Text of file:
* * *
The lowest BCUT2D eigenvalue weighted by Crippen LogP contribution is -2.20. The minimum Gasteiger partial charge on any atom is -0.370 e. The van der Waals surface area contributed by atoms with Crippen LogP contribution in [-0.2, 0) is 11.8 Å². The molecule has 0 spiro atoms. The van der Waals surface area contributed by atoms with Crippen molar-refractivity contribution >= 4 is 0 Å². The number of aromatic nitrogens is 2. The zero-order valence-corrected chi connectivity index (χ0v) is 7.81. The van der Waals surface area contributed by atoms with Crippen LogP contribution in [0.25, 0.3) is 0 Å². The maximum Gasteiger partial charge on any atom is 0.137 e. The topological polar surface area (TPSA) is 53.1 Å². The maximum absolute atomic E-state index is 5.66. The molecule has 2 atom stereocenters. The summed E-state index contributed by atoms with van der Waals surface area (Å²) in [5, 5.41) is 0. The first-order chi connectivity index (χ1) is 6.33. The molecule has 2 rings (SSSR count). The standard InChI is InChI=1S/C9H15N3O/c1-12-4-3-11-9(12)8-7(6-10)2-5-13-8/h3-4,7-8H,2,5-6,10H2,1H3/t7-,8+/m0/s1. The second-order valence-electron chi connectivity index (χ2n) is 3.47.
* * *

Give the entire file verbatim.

The lowest BCUT2D eigenvalue weighted by Crippen LogP contribution is -2.20. The minimum Gasteiger partial charge on any atom is -0.370 e. The van der Waals surface area contributed by atoms with Crippen LogP contribution in [-0.2, 0) is 11.8 Å². The molecule has 0 spiro atoms. The van der Waals surface area contributed by atoms with Crippen molar-refractivity contribution >= 4 is 0 Å². The number of aromatic nitrogens is 2. The zero-order valence-corrected chi connectivity index (χ0v) is 7.81. The van der Waals surface area contributed by atoms with Crippen LogP contribution in [0.25, 0.3) is 0 Å². The maximum Gasteiger partial charge on any atom is 0.137 e. The topological polar surface area (TPSA) is 53.1 Å². The maximum absolute atomic E-state index is 5.66. The molecule has 2 atom stereocenters. The summed E-state index contributed by atoms with van der Waals surface area (Å²) in [5, 5.41) is 0. The first-order chi connectivity index (χ1) is 6.33. The molecule has 2 rings (SSSR count). The standard InChI is InChI=1S/C9H15N3O/c1-12-4-3-11-9(12)8-7(6-10)2-5-13-8/h3-4,7-8H,2,5-6,10H2,1H3/t7-,8+/m0/s1. The second-order valence-electron chi connectivity index (χ2n) is 3.47.